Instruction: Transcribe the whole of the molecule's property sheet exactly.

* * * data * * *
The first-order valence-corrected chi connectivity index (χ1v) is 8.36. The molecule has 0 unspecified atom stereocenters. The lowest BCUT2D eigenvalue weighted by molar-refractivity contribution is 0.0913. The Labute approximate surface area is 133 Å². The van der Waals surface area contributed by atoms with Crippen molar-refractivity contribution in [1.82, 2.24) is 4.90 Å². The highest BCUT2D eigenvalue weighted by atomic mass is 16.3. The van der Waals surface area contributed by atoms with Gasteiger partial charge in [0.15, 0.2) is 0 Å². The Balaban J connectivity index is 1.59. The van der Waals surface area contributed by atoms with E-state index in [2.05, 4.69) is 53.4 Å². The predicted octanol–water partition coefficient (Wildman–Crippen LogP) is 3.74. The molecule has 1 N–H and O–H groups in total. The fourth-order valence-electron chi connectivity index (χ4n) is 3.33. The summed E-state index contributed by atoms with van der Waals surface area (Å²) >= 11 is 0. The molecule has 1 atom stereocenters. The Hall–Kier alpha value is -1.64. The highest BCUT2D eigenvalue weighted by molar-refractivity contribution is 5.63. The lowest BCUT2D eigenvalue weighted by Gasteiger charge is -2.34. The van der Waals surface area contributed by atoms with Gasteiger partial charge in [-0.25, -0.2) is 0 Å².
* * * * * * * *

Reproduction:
The first-order valence-corrected chi connectivity index (χ1v) is 8.36. The molecule has 0 unspecified atom stereocenters. The lowest BCUT2D eigenvalue weighted by molar-refractivity contribution is 0.0913. The Labute approximate surface area is 133 Å². The van der Waals surface area contributed by atoms with Crippen molar-refractivity contribution in [1.82, 2.24) is 4.90 Å². The highest BCUT2D eigenvalue weighted by atomic mass is 16.3. The van der Waals surface area contributed by atoms with Gasteiger partial charge in [0.15, 0.2) is 0 Å². The Balaban J connectivity index is 1.59. The van der Waals surface area contributed by atoms with E-state index in [2.05, 4.69) is 53.4 Å². The predicted octanol–water partition coefficient (Wildman–Crippen LogP) is 3.74. The molecule has 1 N–H and O–H groups in total. The fourth-order valence-electron chi connectivity index (χ4n) is 3.33. The summed E-state index contributed by atoms with van der Waals surface area (Å²) >= 11 is 0. The molecule has 1 atom stereocenters. The Hall–Kier alpha value is -1.64. The highest BCUT2D eigenvalue weighted by molar-refractivity contribution is 5.63. The lowest BCUT2D eigenvalue weighted by Gasteiger charge is -2.34. The van der Waals surface area contributed by atoms with Gasteiger partial charge in [-0.25, -0.2) is 0 Å².